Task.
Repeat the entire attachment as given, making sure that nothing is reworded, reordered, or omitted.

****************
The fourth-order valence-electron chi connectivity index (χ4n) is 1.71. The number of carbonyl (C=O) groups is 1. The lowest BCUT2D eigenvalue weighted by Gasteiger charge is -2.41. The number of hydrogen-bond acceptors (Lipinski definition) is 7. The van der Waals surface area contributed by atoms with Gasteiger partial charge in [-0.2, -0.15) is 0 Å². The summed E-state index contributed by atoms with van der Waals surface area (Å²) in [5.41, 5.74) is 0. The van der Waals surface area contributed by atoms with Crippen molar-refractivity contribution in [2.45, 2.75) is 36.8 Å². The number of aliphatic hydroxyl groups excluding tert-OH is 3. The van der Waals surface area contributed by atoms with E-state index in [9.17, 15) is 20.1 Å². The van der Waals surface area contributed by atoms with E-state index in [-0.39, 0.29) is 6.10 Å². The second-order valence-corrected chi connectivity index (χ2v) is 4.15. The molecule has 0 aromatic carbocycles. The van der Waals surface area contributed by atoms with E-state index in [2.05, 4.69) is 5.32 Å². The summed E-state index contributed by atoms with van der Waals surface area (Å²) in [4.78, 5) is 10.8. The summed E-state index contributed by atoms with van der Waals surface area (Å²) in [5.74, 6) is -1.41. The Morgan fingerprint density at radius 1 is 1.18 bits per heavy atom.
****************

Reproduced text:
The fourth-order valence-electron chi connectivity index (χ4n) is 1.71. The number of carbonyl (C=O) groups is 1. The lowest BCUT2D eigenvalue weighted by Gasteiger charge is -2.41. The number of hydrogen-bond acceptors (Lipinski definition) is 7. The van der Waals surface area contributed by atoms with Gasteiger partial charge in [-0.2, -0.15) is 0 Å². The summed E-state index contributed by atoms with van der Waals surface area (Å²) in [5.41, 5.74) is 0. The van der Waals surface area contributed by atoms with Crippen molar-refractivity contribution in [2.45, 2.75) is 36.8 Å². The number of aliphatic hydroxyl groups excluding tert-OH is 3. The van der Waals surface area contributed by atoms with E-state index in [9.17, 15) is 20.1 Å². The van der Waals surface area contributed by atoms with E-state index in [-0.39, 0.29) is 6.10 Å². The second-order valence-corrected chi connectivity index (χ2v) is 4.15. The molecule has 0 aromatic carbocycles. The van der Waals surface area contributed by atoms with E-state index in [2.05, 4.69) is 5.32 Å². The summed E-state index contributed by atoms with van der Waals surface area (Å²) in [4.78, 5) is 10.8. The summed E-state index contributed by atoms with van der Waals surface area (Å²) in [5.74, 6) is -1.41. The Morgan fingerprint density at radius 1 is 1.18 bits per heavy atom.